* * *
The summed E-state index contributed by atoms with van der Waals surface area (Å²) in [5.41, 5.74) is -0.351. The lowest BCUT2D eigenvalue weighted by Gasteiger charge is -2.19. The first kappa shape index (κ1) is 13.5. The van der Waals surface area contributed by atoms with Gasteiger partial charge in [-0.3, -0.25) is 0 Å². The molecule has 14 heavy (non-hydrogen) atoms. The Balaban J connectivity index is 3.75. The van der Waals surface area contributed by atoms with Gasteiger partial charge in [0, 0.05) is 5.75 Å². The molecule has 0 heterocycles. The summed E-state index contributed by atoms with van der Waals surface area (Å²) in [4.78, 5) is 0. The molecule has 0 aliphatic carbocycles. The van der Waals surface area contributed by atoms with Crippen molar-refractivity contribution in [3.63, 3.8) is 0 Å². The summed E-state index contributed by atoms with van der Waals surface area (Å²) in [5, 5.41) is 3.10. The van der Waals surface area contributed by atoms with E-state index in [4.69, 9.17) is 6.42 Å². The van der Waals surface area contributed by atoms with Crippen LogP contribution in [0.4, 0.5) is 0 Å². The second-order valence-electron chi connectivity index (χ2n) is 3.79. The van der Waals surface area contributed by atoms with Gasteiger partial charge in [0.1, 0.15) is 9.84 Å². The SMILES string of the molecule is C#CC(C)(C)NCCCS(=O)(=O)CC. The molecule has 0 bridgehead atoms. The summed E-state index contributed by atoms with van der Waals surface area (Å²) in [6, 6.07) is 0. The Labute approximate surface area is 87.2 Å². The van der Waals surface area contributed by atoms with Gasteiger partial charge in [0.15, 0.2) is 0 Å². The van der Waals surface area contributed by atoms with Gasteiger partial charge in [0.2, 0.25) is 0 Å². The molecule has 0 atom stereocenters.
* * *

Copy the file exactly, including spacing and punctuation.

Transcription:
The summed E-state index contributed by atoms with van der Waals surface area (Å²) in [5.41, 5.74) is -0.351. The lowest BCUT2D eigenvalue weighted by Gasteiger charge is -2.19. The first kappa shape index (κ1) is 13.5. The van der Waals surface area contributed by atoms with Gasteiger partial charge in [-0.3, -0.25) is 0 Å². The molecule has 14 heavy (non-hydrogen) atoms. The Balaban J connectivity index is 3.75. The van der Waals surface area contributed by atoms with Gasteiger partial charge in [0, 0.05) is 5.75 Å². The molecule has 0 heterocycles. The summed E-state index contributed by atoms with van der Waals surface area (Å²) in [4.78, 5) is 0. The molecule has 0 aliphatic carbocycles. The van der Waals surface area contributed by atoms with Crippen molar-refractivity contribution in [3.63, 3.8) is 0 Å². The summed E-state index contributed by atoms with van der Waals surface area (Å²) in [5, 5.41) is 3.10. The van der Waals surface area contributed by atoms with E-state index in [4.69, 9.17) is 6.42 Å². The van der Waals surface area contributed by atoms with Crippen LogP contribution in [0.4, 0.5) is 0 Å². The second-order valence-electron chi connectivity index (χ2n) is 3.79. The van der Waals surface area contributed by atoms with Gasteiger partial charge in [0.1, 0.15) is 9.84 Å². The SMILES string of the molecule is C#CC(C)(C)NCCCS(=O)(=O)CC. The molecule has 0 bridgehead atoms. The summed E-state index contributed by atoms with van der Waals surface area (Å²) in [6, 6.07) is 0. The Labute approximate surface area is 87.2 Å². The van der Waals surface area contributed by atoms with Gasteiger partial charge in [0.15, 0.2) is 0 Å². The van der Waals surface area contributed by atoms with Gasteiger partial charge in [0.2, 0.25) is 0 Å². The molecule has 0 atom stereocenters.